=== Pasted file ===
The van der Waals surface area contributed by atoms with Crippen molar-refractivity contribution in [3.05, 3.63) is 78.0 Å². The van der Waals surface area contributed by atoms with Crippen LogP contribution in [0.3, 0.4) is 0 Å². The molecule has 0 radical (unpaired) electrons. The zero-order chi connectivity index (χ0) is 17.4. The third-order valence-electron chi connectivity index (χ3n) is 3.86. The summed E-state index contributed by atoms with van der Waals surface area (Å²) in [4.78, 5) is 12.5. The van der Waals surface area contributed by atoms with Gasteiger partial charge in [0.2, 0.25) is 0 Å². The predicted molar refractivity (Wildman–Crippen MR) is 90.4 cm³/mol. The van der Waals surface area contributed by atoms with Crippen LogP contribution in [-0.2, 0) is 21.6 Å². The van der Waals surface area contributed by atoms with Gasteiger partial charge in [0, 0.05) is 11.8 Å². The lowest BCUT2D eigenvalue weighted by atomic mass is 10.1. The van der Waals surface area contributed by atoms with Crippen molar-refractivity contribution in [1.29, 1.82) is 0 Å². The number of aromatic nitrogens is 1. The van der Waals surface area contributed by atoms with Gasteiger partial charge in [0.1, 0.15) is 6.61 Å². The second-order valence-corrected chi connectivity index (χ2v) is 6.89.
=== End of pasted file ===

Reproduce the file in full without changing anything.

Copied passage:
The van der Waals surface area contributed by atoms with Crippen molar-refractivity contribution in [3.05, 3.63) is 78.0 Å². The van der Waals surface area contributed by atoms with Crippen LogP contribution in [0.3, 0.4) is 0 Å². The molecule has 0 radical (unpaired) electrons. The zero-order chi connectivity index (χ0) is 17.4. The third-order valence-electron chi connectivity index (χ3n) is 3.86. The summed E-state index contributed by atoms with van der Waals surface area (Å²) in [4.78, 5) is 12.5. The van der Waals surface area contributed by atoms with Gasteiger partial charge in [0.2, 0.25) is 0 Å². The predicted molar refractivity (Wildman–Crippen MR) is 90.4 cm³/mol. The van der Waals surface area contributed by atoms with Crippen LogP contribution in [-0.2, 0) is 21.6 Å². The van der Waals surface area contributed by atoms with Gasteiger partial charge in [0, 0.05) is 11.8 Å². The lowest BCUT2D eigenvalue weighted by atomic mass is 10.1. The van der Waals surface area contributed by atoms with Crippen molar-refractivity contribution in [1.29, 1.82) is 0 Å². The number of aromatic nitrogens is 1. The van der Waals surface area contributed by atoms with Gasteiger partial charge in [0.1, 0.15) is 6.61 Å². The second-order valence-corrected chi connectivity index (χ2v) is 6.89.